From page 14: “My job called for me to listen carefully to what congregants were saying, sometimes to pierce the veil of anger or mockery in which they phrased their questions, and to try to hear the faint echo of a soul yearning for a meaningful relationship to God if it could be presented to them in terms that they could intellectually and morally respect.” [John Shelby Spong captured coexisting of religion and science with the short phrase ’the heart can’t worship what the mind rejects.’ Science can teach modern minds to not just reject myths but to recognize myths or stories for what they were – neither history nor a credible way to understanding something, but some myths of antiquity use allegory to tell a meaningful story.]

From pages 15-16: “Measured by the scale I have discussed here, the congregants in my synagogue come in three flavors. There are those, may God bless them and may their tribe increase, who love their religion and can’t get enough of it. They take classes, attend services, staff committees, volunteer to bring meals to shut-ins, and are always looking for ways to make things better. They do it not in the expectation that God will think more kindly of them but because they like themselves better when they do those things. Then there are those who show up only for major services and the occasional family bar mitzvah. (I wonder if there is any other aspect of their lives where they ask how little they can get for what it costs.) But perhaps the most interesting ones are the people who challenge me, not as a kind of game (‘let’s see if we can stump the rabbi') but out of a genuine willingness to learn. They have found that religion as it has been presented to them throughout their lives is unworthy of either their intellectual respect or emotional attachment. Their implicit deal with me is that they will take their religion more seriously if I can show them not how old and time-tested it is but where it can answer their most profound questions, questions about relationships, about life’s unfairness, about right and wrong, about revenge and forgiveness, and about the meaning and purpose of their lives. Nobody at school told me that this would be my challenge, but hardly a day has passed since then without my confronting it. That was the flaw in my rabbinic education. When I was ordained a rabbi at age twenty-five, they told me I was ready to go forth and teach. The truth was, I was at best ready to go forth and learn.”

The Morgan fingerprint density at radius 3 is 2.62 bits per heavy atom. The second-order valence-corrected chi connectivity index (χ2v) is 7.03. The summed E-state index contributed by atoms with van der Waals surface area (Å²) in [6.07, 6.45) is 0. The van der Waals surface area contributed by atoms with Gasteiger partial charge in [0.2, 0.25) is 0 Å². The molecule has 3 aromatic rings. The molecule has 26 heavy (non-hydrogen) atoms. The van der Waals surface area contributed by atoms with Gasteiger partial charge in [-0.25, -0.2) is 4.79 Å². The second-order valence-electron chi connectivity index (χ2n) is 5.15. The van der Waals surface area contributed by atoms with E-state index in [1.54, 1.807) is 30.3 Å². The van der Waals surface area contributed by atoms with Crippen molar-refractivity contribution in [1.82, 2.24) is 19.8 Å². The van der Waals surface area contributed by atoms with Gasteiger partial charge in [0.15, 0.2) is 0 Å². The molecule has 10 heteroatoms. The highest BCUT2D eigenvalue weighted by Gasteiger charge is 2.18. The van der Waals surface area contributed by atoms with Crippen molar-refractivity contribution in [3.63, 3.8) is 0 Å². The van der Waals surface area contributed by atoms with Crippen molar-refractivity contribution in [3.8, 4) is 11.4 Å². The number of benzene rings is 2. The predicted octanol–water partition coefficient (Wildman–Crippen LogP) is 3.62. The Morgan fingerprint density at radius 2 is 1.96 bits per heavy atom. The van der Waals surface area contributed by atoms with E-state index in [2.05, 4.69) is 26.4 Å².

The above ending of Ch. 1 (on page 16) clearly shows that the “one serious flaw in my otherwise excellent rabbinical education” was his having the challenge to “answer their most profound questions," where “their” refers to those who have realized that “religion as it has been presented to them throughout their lives is unworthy of either their intellectual respect or emotional attachment” This is the challenge not just for Judaism but for all religions, both theistic and non-theistic.

In this book Rabbi Harold S. Kushner tells the story of his life and the challenges he has met along the way. I was surprised to receive this gift book at nearly the same time as I received my preordered Parker Palmer book 767. This was a fortunate coincidence to receive, read and review back-to-back the stories of these two men. Their stories have insights that were more similar than I would have guessed. This book, as with Parker J. Palmer’s last book, I rate at five stars and add my comment: think six stars! I suggest readers learn from them back-to-back, as the stories support each other in insights and depths. They make a powerful pair.